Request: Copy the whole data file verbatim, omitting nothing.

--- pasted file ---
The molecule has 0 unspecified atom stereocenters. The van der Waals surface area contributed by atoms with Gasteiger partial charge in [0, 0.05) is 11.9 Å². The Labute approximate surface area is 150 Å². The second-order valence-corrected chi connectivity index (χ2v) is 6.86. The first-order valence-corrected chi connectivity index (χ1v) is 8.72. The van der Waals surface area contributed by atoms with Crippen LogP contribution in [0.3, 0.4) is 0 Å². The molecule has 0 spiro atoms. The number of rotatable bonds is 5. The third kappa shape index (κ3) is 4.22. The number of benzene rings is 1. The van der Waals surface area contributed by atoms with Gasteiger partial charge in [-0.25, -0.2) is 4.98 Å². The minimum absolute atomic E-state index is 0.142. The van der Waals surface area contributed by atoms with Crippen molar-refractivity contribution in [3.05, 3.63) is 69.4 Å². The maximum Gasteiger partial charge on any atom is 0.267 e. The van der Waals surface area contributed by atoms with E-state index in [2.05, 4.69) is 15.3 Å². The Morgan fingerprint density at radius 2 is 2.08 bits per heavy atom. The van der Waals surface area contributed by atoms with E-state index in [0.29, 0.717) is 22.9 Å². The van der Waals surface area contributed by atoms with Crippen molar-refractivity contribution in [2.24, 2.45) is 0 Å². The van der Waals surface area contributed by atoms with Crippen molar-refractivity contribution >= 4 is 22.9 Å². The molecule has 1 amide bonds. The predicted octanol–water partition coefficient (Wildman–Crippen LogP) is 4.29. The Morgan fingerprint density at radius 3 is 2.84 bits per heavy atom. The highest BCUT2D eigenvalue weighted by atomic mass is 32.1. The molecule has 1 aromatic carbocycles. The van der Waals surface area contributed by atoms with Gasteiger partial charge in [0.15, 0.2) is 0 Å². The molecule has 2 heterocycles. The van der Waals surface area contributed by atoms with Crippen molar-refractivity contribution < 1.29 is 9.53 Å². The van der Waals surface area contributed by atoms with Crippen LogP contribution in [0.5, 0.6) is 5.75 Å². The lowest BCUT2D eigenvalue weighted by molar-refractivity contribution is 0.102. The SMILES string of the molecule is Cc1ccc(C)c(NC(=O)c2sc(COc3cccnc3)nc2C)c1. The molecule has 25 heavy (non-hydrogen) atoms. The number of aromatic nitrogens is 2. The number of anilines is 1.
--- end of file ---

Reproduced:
The molecule has 0 unspecified atom stereocenters. The van der Waals surface area contributed by atoms with Gasteiger partial charge in [0, 0.05) is 11.9 Å². The Labute approximate surface area is 150 Å². The second-order valence-corrected chi connectivity index (χ2v) is 6.86. The first-order valence-corrected chi connectivity index (χ1v) is 8.72. The van der Waals surface area contributed by atoms with Crippen LogP contribution in [0.3, 0.4) is 0 Å². The molecule has 0 spiro atoms. The number of rotatable bonds is 5. The third kappa shape index (κ3) is 4.22. The number of benzene rings is 1. The van der Waals surface area contributed by atoms with Gasteiger partial charge in [-0.25, -0.2) is 4.98 Å². The minimum absolute atomic E-state index is 0.142. The van der Waals surface area contributed by atoms with Crippen molar-refractivity contribution in [3.05, 3.63) is 69.4 Å². The maximum Gasteiger partial charge on any atom is 0.267 e. The van der Waals surface area contributed by atoms with E-state index in [2.05, 4.69) is 15.3 Å². The Morgan fingerprint density at radius 2 is 2.08 bits per heavy atom. The van der Waals surface area contributed by atoms with E-state index in [0.29, 0.717) is 22.9 Å². The van der Waals surface area contributed by atoms with Crippen molar-refractivity contribution in [2.24, 2.45) is 0 Å². The van der Waals surface area contributed by atoms with Crippen molar-refractivity contribution >= 4 is 22.9 Å². The molecule has 1 amide bonds. The predicted octanol–water partition coefficient (Wildman–Crippen LogP) is 4.29. The Morgan fingerprint density at radius 3 is 2.84 bits per heavy atom. The highest BCUT2D eigenvalue weighted by atomic mass is 32.1. The molecule has 1 aromatic carbocycles. The van der Waals surface area contributed by atoms with Gasteiger partial charge in [0.15, 0.2) is 0 Å². The molecule has 2 heterocycles. The van der Waals surface area contributed by atoms with Crippen molar-refractivity contribution < 1.29 is 9.53 Å². The van der Waals surface area contributed by atoms with Crippen LogP contribution in [0.5, 0.6) is 5.75 Å². The lowest BCUT2D eigenvalue weighted by molar-refractivity contribution is 0.102. The SMILES string of the molecule is Cc1ccc(C)c(NC(=O)c2sc(COc3cccnc3)nc2C)c1. The molecule has 25 heavy (non-hydrogen) atoms. The number of aromatic nitrogens is 2. The number of anilines is 1.